Should we be washing our recyclable material before putting it in the recycling bin?

Recycling is about saving resources, so it's counterproductive to use lots of water in the process. On the other hand, we want to avoid contaminated recycling to ensure our efforts are worth it.

Fortunately, it's possible to strike a happy medium.

What is recycling contamination?

Recycling contamination occurs when we put the wrong items in our recycling bin. This usually happens in one of two ways:

  1. When materials are put into the wrong recycling bin, e.g. adding crisp packets to plastics recycling. (Check out First Mile’s free recycling posters to find out what goes where)
  2. When materials aren’t cleaned properly, e.g. throwing a greasy pizza box containing half-eaten crusts in with mixed recycling

How should you clean your recycling?

Because all the recycling waste gets rinsed at the recycling facility before being processed, there's no need to scrub items until they're sparkling clean.

In fact, when you consider that running a tap for just one minute uses six litres of water it's best to avoid using water for your recyclable materials as much as possible.

All you actually need to do is scrape out any excess food residue with a dirty utensil or used cloth. This way there's no need to use any water. Any leftover food can be emptied into your food-recycling bin.

For example, if you've just eaten a yoghurt, use your spoon to scrape any leftover yoghurt into your food recycling, then add the pot to your recycling bin. No rinsing required!

However, make sure you don't throw leftovers like unfinished tins of baked beans, pizza boxes with half-eaten pizza or other food residue left inside containers into your recycling bins.

Earlier this year, Southwark Council reported finding items such as half-full glass jars of sauce, unemptied household cleaning bottles and cans of fizzy drink in their local recycling collections.

They estimated that 20% of the wrong items in their recycling bins was either food, or food and drink packaging that hadn't been emptied or cleaned.

If you have an awkwardly shaped container, such as a ketchup bottle, you can just add a small amount of water, put the lid back on and give it a shake. This will make it clean enough without using excess water.

How do you clean different materials?

Cardboard, including pizza boxes

Only recycle clean cardboard. Put any food- or paint-stained cardboard into general waste.

Pizza boxes: scrape off any food into your food waste bin, then put the pizza box into your household waste recycling, mixed recycling or cardboard recycling. Don't worry about small amounts of oil, as the box will be rinsed at the material recycling facility. If the box is too greasy, rip the lid off and then just recycle that. Add the greasy bit to your general waste.


Food tins, such as soup, tinned tomatoes and pulses

Empty and scrape, as above, then put the lids inside the tins with the labels on. They can then be placed in your mixed recycling sack.

If especially dirty add a small amount of water in to swirl and rinse.


Wipe down foil, then wash foil trays in used washing-up water (it doesn't need to be the cleanest water to rinse items).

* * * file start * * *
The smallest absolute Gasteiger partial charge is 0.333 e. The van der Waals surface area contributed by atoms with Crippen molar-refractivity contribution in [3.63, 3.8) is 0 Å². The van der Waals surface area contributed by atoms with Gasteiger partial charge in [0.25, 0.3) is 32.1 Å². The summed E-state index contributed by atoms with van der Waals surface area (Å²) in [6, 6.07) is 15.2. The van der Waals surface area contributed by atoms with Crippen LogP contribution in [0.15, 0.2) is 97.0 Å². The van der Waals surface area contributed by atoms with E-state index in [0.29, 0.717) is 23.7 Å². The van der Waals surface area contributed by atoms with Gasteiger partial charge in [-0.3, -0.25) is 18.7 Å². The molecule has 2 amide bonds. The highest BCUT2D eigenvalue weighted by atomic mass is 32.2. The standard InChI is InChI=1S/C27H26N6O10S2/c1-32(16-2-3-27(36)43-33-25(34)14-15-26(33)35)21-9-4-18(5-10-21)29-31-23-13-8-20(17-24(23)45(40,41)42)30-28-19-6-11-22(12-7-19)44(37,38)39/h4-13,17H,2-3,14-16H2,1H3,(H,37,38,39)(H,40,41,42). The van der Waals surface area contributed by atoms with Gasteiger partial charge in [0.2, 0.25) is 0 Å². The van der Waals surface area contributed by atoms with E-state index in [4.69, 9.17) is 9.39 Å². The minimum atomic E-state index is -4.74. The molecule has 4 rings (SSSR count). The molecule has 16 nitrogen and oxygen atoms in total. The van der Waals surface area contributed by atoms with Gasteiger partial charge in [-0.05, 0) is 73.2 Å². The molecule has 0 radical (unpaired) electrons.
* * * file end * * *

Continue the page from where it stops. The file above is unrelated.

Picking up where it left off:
Glass bottles

Empty out any liquid. Add a small amount of water, put the lid back on and give it a shake, then drain. They can now be placed into your glass recycling stream.

Put lids and caps back on: this reduces the chance of the caps getting lost during the sorting process.

Remove any corks and add to compost.


Only place clean paper into your paper recycling stream. Add any paper stained with food, paint, etc. to general waste.


Plastic bottles (not including any containing hazardous chemicals, e.g. anti-freeze)

Empty plastic bottles and drink containers, rinse, then replace the lids and tops.

Squash the bottles to save some space, you can also leave the labels on as these will be removed during the recycling process

Bottles with pumps and triggers will need a separate recycling stream, such as First Mile's Single-Use Plastics recycling service.

Plastic bags and plastic wrappers or films

Ensure they're clean enough to go into flexible-plastics recycling.

Make sure to tear off any sticky labels.

Plastic tubs

This includes plastic pots, tubs and trays, e.g. yoghurt and soup pots, margarine and ice-cream tubs

Scrape out any excess food waste. They don't have to be spotless as recycling facilities will rinse them. You can leave labels and lids on.

Remove plastic film and absorbent pads (put these in general waste). Then remove any film lids from the pots or trays (you can recycle these with plastic bags at major supermarkets).


Rinse, then recycle at selected retailers or add to general waste.

Coffee pouches should be put in your general waste bin, or recycled through First Mile's Return & Recycle service.

When you use First Mile for your waste management, you can be sure that absolutely none of your scraped clean packaging goes to landfill during the recycling process. Instead, it all gets broken down and recycled, but we can't recycle contaminated materials.

Businesses can sign up to First Mile's general waste collection for their contaminated waste. Once the recycling load arrives at our facility, we'll sort it to remove any possible recyclables, then transport the rest to an Energy from Waste facility to be incinerated – a process that generates electricity and heat that powers homes in the UK. Any by-products are used in the construction industry.

If you want to stay up to date with all things recycling, follow us on Twitter and Instagram.